PSA Group and FCA are reportedly in talks of a possible partnership involving shared investments on electric cars, people familiar with the talks said.

Reports suggest that ahead of this, the two companies have been holding preliminary discussions to collaborate on a “super-platform” in order to cut down their investment costs in the highly competitive region.

Last month, the companies extended their cooperation on light-duty vans to include vehicles under PSA’s Opel and Vauxhall brands.

Earlier this month, PSA CEO Carlos Tavares said that the company was ready to seize opportunities of growth, less than a year after integrating Open and Vauxhall brands that it bought from GM. Meanwhile, Mike Manley stated that he would “clearly look into” the deal that would make the Italian-American carmaker stronger.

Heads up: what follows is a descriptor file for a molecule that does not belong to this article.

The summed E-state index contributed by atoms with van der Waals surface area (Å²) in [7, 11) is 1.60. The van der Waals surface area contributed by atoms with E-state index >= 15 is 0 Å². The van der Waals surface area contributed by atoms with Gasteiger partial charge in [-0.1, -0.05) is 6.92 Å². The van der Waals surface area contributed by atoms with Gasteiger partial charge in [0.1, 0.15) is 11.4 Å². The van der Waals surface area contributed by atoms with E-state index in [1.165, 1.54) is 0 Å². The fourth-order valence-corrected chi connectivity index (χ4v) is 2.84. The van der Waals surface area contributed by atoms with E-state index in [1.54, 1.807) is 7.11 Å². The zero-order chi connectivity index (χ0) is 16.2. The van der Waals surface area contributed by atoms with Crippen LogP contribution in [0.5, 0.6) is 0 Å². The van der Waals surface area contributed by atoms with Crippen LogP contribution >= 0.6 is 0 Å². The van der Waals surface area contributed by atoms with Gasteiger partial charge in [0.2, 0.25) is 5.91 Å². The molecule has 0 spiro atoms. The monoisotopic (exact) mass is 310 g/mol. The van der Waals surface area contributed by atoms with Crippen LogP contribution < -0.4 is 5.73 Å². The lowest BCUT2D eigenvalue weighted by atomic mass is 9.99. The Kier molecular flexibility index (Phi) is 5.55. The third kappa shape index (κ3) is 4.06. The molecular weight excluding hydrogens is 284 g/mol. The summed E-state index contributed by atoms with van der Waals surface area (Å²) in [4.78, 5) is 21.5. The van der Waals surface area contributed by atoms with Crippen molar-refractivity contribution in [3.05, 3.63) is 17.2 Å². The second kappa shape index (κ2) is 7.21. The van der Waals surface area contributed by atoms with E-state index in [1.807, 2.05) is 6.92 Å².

Considering that the sales of electric vehicles are expected to globally boom to 60 million a year in 2040 from 2.2 million this year, any eventual partnership is highly possible to be made for new electric cars.

“No single car manufacturer alone can afford the sheer size of investments needed to develop platforms for the kind of smart, hybrid and connected vehicles that will hit the road in coming years,” said Carlo Alberto Carnevale Maffe, a professor at Bocconi University in Milan.

"Talks between PSA and FCA, as well as the one by BMW and Daimler, are a clear sign that the industry needs to find a new equilibrium of competition on final products and services, leveraging on inevitable cooperation in technology development and supporting infrastructures."

Last month, the companies extended their cooperation on light-duty vans to include vehicles under PSA’s Opel and Vauxhall brands. In the past few months, major automakers have been partnering with each other to increase efforts and speed up its development in electric as well as autonomous driving tech.

In addition to this, stringent emission norms that have been put into force by European regulators are also forcing the industry to shift away from internal combustion engines.